He dwells among us: Building according to code

Home improvement jobs are a good lesson in how to approach our vote for a ‘country improvement’ project

Like many people, I have a favorite TV network I enjoy watching. Mine is the “DIY Network” featuring a number of “do it yourself” home improvement and landscaping programs. Coincidently, these popular programs are part of Scripps Networks Interactive that is based in Knoxville.

I think the appeal of these programs stems in part from the desire we all have to see the possibilities of life turned into reality and the things of our world transformed into something better.

We also like to have our creative spirit ignited and to have our confidence built up. Politicians and political campaigns aim to do no less. But when it comes down to choosing a “country improvement” project, we would do well to approach it in much the same way we should a major “home improvement” project.

Being overly inspired and under-informed can jeopardize the good outcome we desire in more than just home improvement projects. And inspiration can so easily become impulsive and overlook important details that might otherwise change our approach to an endeavor or even our decision to undertake it, which prompted someone to coin the saying, “the devil’s in the details.”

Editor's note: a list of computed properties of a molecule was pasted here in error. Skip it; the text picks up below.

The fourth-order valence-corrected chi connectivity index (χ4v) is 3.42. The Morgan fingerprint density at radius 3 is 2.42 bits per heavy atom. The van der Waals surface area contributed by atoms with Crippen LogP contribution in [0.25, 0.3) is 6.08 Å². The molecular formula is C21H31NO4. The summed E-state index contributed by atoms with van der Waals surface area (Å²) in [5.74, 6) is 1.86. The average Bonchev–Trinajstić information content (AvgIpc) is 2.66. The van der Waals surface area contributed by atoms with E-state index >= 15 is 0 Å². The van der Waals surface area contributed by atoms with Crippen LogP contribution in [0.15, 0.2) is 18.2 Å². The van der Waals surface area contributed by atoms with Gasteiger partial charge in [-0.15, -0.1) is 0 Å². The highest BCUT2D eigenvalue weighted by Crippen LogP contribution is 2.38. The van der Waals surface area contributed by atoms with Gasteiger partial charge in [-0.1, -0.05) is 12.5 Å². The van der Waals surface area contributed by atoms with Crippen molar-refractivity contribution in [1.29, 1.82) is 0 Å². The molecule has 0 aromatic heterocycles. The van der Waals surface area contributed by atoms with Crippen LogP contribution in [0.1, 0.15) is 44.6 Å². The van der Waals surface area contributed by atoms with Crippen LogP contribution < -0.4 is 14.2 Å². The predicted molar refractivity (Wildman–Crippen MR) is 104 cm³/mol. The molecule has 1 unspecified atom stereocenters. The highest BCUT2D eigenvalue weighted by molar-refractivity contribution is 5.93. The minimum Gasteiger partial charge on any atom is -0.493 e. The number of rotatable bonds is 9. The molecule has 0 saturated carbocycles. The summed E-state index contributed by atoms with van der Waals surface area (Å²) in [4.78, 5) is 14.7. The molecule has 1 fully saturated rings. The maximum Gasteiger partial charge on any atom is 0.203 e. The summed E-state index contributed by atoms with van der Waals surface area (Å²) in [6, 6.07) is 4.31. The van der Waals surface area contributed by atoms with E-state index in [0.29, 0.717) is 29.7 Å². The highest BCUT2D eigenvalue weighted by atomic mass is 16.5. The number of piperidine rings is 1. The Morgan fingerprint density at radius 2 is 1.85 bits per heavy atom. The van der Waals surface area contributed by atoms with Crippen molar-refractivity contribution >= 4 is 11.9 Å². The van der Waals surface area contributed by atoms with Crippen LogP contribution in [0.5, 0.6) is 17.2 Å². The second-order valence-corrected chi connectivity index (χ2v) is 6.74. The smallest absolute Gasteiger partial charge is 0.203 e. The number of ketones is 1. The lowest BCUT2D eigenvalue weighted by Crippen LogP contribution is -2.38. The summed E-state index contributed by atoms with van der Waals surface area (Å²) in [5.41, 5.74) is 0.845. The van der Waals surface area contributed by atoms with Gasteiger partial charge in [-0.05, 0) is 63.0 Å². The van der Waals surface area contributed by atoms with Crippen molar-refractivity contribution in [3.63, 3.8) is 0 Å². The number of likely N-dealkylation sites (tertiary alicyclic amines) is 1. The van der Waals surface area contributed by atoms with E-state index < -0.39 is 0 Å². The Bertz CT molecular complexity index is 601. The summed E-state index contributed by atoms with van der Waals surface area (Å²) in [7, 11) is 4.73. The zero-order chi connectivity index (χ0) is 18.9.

The home improvement programs I like to watch try to inspire and inform. One of the ways they do so is by helping the viewer develop a list of the materials needed and their cost, and to better understand how these items will be used within the overall design.

Political parties have this type of list as well, and conveniently enough for our analogy their individual items are referred to as “planks,” which taken as a whole form the “platform” of a party and its vision for improving our country. I highly encourage you to read each party’s platform available online.
But in doing so, I also would recommend you give reflection to God’s platform and read one of the Gospels as well, for earthly inspirations can lead even people of good faith to join voice with an all too familiar chorus, “We have no king but Caesar” (John 19:15).

By familiarizing ourselves with these platforms, we better understand that our vote is for more than just an inspiring vision for our country, but is a vote for all the means the party will employ to achieve what they believe a better society should represent. With our vote, then we are essentially approving for purchase the entire list of materials for that specific blueprint. The part of this that should concern us is that these lists are unalterable—we can neither add nor delete items, nor can we even modify their use.

Only candidates in their elected capacity have this ability to the extent it is theirs to exercise. That is why it is so essential to know where the individual candidates stand on the issues and whether they completely support their party’s platform or with exceptions, supporting most, but on record of opposing others.